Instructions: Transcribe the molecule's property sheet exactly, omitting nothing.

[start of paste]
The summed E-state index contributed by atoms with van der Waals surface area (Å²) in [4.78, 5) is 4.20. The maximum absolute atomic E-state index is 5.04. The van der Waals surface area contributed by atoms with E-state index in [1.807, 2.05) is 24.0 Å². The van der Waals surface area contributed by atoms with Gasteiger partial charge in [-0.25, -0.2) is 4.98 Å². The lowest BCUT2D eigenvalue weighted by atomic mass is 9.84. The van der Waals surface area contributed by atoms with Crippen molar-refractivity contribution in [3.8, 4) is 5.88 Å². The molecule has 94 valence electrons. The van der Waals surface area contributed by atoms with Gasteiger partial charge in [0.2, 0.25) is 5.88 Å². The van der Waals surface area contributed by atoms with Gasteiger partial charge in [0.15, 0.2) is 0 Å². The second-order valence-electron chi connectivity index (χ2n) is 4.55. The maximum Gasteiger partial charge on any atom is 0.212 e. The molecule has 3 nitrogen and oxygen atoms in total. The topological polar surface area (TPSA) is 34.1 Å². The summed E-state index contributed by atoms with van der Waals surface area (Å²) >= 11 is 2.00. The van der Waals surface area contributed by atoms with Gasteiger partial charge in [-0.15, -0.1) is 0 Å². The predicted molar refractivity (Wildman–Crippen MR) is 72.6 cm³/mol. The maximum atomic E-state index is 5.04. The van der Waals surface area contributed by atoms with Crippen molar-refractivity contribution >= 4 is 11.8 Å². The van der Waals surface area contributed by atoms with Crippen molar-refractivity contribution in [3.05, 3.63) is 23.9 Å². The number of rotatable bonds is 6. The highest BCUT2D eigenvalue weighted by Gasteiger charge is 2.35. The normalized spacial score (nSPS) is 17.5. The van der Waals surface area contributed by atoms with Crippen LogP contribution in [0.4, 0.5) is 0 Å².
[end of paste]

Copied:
The summed E-state index contributed by atoms with van der Waals surface area (Å²) in [4.78, 5) is 4.20. The maximum absolute atomic E-state index is 5.04. The van der Waals surface area contributed by atoms with E-state index in [1.807, 2.05) is 24.0 Å². The van der Waals surface area contributed by atoms with Gasteiger partial charge in [-0.25, -0.2) is 4.98 Å². The lowest BCUT2D eigenvalue weighted by atomic mass is 9.84. The van der Waals surface area contributed by atoms with Crippen molar-refractivity contribution in [3.8, 4) is 5.88 Å². The molecule has 94 valence electrons. The van der Waals surface area contributed by atoms with Gasteiger partial charge in [0.2, 0.25) is 5.88 Å². The van der Waals surface area contributed by atoms with Gasteiger partial charge in [0.15, 0.2) is 0 Å². The second-order valence-electron chi connectivity index (χ2n) is 4.55. The maximum Gasteiger partial charge on any atom is 0.212 e. The molecule has 3 nitrogen and oxygen atoms in total. The topological polar surface area (TPSA) is 34.1 Å². The summed E-state index contributed by atoms with van der Waals surface area (Å²) >= 11 is 2.00. The van der Waals surface area contributed by atoms with Gasteiger partial charge in [-0.15, -0.1) is 0 Å². The predicted molar refractivity (Wildman–Crippen MR) is 72.6 cm³/mol. The maximum atomic E-state index is 5.04. The van der Waals surface area contributed by atoms with Crippen molar-refractivity contribution >= 4 is 11.8 Å². The van der Waals surface area contributed by atoms with Crippen molar-refractivity contribution in [3.05, 3.63) is 23.9 Å². The number of rotatable bonds is 6. The highest BCUT2D eigenvalue weighted by Gasteiger charge is 2.35. The normalized spacial score (nSPS) is 17.5. The van der Waals surface area contributed by atoms with Crippen LogP contribution in [0.4, 0.5) is 0 Å².